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# Paynter Chart

Go to solution Solved by Ram Rajagopalan,

Paynter Chart is a graphical tool that was developed by Marvin Paynter at Ford Motors to analyze product failure and to verify the effectiveness of the corrective actions. A Paynter chart combines a Trend or a Run chart with a Pareto chart. The total count of a bar in a Pareto chart is subdivided across the time period to analyze the underlying trends or problem areas (the counts across the time periods could either be represented by a stacked bar chart or a normal bar chart). Once the corrective action(s) is/are implemented, the size of the bars start decreasing verifying that the corrective action is effective

An application-oriented question on the topic along with responses can be seen below. The best answer was provided by Ram Rajagopalan and Pavan Chinta.

Applause for all the respondents - Ram Rajagopalan, Ashok Ghodke, Deepak Pardasani, Pavan Chinta.

Also review the answer provided by Mr Venugopal R, Benchmark Six Sigma's in-house expert.

## Question

Q 215. Explain Paynter Chart and compare it with Pareto Chart.

Note for website visitors - Two questions are asked every week on this platform. One on Tuesday and the other on Friday.

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• Solution

Pareto charts are used to identify the top causes for a particular effect (defects). Its often associated with 80-20 rule, 80% of variances are due to 20% of causes, though often not necessary to meet the guideline.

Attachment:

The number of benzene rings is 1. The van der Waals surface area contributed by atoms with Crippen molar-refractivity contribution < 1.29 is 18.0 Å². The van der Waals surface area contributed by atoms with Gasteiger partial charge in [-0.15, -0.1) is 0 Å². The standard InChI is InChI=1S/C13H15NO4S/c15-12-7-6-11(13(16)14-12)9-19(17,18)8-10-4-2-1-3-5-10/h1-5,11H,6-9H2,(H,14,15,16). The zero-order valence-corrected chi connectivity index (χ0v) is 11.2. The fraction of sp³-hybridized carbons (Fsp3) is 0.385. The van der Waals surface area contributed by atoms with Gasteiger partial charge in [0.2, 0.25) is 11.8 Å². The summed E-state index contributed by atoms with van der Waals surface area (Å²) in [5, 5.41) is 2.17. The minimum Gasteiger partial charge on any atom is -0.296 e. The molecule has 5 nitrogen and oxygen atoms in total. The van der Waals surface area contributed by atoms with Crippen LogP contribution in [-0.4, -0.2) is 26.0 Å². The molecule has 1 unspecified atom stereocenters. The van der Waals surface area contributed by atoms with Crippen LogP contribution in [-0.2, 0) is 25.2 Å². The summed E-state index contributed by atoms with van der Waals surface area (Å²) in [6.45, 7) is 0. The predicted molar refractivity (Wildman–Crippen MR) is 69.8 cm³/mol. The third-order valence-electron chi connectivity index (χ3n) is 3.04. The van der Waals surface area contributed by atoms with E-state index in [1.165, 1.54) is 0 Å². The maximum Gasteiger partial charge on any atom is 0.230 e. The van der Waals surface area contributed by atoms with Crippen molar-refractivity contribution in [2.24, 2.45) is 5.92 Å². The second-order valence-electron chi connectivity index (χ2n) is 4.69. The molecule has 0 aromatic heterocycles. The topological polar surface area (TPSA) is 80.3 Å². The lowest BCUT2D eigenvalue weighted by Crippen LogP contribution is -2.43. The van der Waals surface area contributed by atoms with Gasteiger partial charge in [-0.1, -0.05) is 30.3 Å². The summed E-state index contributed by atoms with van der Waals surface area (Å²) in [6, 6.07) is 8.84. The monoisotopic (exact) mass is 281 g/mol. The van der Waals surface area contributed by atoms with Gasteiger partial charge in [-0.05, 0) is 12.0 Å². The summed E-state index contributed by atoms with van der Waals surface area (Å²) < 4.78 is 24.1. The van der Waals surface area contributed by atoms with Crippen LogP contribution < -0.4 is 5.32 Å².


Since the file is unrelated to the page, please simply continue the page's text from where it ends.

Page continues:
Paynter Chart is a statistical graphical tool that drills down the Pareto chart. It enhances the Pareto Chart with a run chart, that indicate what items add up to the count for each reporting period.

The chart displays a subset of key sub groups as a bar chart, with the total across subgroups on the top.

Benefits - Helps to drill down the composition of each bar of the Pareto to spot trends and patterns.

Paynter Chart was developed by Ford Motor Company

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Paynter Chart: Paynter charts are the statistical tools used in the quality improvement projects. Paynter chart is a combination chart which uses the principles of Run charts and Pareto charts to refine the outcomes of the Pareto analysis. In other words, these can also be described as the extension of the Pareto charts.

Pareto Principle, which is popularly called as 80-20 rule, provides us with the major causes i.e., the top 20% causes/reasons for a particular problem. Paynter charts further probe these causes over time to give us a specific list or count of these causes that are responsible for the issues. This means that a Paynter chart splits the Pareto graph (the groups) into further smaller sub-groups. This highlights the actual sub-group(s) that is adding up to form the major group. This will also show the manner or the trend in which these subgroups are added and indicate the specific elements responsible for the Pareto bar.